"redskin", as the dark brown, spray-dyed cuff indicates this newer finish was just coming into use.
(Charles E. DiSipio - History Preservation Associates)

THIS WAS THE AIR CORPS ... No wonder the aviator has been immortalized as THE romantic hero
of the 20th century! This is a magnificent, original color photo of the "driver" of a P-40B or C fighter
plane taken in 1941. The unmistakable, gorgeous russet brown color and mottled finish of the
hand- dyed, early "redskin" B-3 jackets is superbly illustrated here. Also noteworthy is
his early flying gear: B-7 goggles, A-8 helmet and A-8A oxygen mask.
(Public Collection)

Produced by HLB Corp, this is a very rare transitional B-3 in the very early 1942 pattern with sleeves
made of leftover hand-dyed "redskin" russet brown sheepskin from the last 1941 production runs. The jacket
body is made of dark brown spray-dyed skins and the sleeve reinforcements and pocket are dark brown goatskin.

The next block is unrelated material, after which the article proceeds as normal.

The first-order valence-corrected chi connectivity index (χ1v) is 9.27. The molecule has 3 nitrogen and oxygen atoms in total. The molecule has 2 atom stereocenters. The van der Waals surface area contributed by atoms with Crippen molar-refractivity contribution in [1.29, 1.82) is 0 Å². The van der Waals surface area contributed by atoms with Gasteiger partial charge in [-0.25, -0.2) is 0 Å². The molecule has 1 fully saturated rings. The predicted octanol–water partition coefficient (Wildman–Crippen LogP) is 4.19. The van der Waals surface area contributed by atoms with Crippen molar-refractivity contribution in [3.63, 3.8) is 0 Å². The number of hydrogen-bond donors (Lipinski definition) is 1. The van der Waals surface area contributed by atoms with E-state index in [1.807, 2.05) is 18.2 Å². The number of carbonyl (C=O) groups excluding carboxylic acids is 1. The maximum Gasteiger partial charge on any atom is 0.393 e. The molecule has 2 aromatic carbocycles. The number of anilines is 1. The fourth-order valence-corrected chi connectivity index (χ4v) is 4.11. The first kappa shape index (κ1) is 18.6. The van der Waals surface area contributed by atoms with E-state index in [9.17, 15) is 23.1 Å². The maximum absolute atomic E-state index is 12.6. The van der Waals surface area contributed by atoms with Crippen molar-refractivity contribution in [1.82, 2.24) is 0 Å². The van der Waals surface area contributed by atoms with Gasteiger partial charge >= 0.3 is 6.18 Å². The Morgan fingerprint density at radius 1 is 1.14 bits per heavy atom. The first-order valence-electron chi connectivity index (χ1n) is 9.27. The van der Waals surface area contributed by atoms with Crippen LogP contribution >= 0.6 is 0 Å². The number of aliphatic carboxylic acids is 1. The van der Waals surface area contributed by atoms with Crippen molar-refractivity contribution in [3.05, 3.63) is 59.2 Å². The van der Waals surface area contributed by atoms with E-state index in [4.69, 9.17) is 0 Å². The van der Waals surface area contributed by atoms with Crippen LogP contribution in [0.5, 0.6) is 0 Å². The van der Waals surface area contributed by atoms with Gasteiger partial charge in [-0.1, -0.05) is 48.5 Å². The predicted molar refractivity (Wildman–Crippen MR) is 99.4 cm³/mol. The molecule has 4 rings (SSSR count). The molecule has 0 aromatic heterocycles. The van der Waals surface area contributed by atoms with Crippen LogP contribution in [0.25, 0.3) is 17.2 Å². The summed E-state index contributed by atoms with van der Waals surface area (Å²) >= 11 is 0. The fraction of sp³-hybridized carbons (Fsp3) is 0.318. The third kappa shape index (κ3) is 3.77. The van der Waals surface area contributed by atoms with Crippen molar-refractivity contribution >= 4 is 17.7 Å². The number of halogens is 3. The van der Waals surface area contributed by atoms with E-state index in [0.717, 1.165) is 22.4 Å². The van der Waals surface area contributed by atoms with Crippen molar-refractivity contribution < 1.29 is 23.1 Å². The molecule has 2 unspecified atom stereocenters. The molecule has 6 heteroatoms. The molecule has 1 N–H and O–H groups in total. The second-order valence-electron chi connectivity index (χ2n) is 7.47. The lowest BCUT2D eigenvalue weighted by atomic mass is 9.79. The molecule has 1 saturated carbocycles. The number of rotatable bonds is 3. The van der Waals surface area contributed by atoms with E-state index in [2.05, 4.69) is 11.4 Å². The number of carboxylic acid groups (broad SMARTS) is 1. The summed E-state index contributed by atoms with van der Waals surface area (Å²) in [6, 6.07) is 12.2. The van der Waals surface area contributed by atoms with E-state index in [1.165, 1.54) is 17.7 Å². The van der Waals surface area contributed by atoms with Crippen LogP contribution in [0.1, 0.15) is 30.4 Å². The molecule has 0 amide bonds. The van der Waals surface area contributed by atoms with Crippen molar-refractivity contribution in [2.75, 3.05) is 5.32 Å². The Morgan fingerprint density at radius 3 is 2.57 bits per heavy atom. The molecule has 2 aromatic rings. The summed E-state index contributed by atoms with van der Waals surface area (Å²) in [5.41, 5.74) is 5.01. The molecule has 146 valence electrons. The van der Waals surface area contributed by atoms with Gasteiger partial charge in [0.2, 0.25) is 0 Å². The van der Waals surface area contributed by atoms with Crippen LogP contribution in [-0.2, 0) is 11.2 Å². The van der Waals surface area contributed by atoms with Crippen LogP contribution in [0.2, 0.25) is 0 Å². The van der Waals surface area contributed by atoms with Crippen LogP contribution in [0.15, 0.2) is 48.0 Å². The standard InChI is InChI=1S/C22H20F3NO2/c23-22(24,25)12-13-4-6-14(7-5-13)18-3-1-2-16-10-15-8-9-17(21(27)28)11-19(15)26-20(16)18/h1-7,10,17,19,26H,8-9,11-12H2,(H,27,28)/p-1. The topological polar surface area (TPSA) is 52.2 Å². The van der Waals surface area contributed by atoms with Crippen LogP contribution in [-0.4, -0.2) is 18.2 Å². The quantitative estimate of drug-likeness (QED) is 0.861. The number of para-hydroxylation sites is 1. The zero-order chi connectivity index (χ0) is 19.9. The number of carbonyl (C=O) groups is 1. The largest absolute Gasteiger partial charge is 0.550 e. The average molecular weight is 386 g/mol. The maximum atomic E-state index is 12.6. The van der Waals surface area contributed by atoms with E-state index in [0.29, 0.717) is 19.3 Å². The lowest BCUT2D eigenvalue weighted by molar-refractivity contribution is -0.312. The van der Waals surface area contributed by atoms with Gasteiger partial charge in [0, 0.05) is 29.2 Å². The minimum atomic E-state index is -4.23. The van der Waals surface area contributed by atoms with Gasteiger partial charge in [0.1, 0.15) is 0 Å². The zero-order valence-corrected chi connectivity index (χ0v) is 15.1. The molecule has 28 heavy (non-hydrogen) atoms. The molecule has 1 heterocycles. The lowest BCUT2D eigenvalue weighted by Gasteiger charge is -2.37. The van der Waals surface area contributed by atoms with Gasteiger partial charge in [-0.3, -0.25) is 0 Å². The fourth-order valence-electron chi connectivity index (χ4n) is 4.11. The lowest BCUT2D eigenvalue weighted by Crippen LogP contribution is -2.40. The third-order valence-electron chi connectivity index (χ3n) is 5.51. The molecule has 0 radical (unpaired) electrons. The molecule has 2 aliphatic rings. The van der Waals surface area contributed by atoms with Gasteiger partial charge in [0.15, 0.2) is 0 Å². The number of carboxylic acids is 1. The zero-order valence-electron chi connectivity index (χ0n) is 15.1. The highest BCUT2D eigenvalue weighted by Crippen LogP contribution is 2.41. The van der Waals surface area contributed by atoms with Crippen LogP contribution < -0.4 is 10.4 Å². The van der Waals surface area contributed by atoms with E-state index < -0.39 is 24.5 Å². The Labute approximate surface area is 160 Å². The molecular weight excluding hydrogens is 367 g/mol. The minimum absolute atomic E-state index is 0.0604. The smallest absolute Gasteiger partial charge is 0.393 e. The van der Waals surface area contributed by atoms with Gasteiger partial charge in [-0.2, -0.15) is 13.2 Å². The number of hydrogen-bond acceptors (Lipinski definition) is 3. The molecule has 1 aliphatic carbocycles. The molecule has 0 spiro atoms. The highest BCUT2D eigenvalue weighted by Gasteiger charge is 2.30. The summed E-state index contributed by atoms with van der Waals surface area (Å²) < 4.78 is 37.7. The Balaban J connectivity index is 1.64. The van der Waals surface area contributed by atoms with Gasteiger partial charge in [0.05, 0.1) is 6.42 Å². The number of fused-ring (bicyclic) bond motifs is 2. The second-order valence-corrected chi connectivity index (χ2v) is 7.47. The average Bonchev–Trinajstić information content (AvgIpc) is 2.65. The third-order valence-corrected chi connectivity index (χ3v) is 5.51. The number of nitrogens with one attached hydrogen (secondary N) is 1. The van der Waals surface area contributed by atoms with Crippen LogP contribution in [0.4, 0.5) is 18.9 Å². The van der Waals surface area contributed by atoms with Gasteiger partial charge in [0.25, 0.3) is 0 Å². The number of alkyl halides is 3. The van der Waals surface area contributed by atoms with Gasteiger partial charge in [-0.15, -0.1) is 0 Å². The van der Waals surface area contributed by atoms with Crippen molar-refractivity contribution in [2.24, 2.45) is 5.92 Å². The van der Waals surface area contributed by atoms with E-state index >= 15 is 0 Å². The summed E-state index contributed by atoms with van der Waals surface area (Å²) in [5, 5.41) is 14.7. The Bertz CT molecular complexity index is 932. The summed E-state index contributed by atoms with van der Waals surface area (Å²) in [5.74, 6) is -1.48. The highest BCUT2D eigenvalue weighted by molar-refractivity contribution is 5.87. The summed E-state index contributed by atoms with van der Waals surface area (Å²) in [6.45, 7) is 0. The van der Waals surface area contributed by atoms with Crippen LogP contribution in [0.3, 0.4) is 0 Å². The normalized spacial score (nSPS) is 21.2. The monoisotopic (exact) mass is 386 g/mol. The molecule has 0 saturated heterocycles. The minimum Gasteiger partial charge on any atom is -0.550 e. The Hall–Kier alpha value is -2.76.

(Marc D. Weinshenker - Acme Depot.Com)

A superb example of a 1942-pattern B-3 produced by Werber Sportswear with two-tone russet
brown trim and sleeve reinforcements. Noteworthy: the leather hanger in neck area,
a factory-installed russet brown cuff on left sleeve, and deep, golden-brown sheep wool.
Wool coloring can vary considerably on original sheepskin jackets, the darker hues found on
this example are largely a result of the type of tanning process used at the time.
(Charles E. DiSipio - History Preservation Associates)

A spectacular example of an original 1942-pattern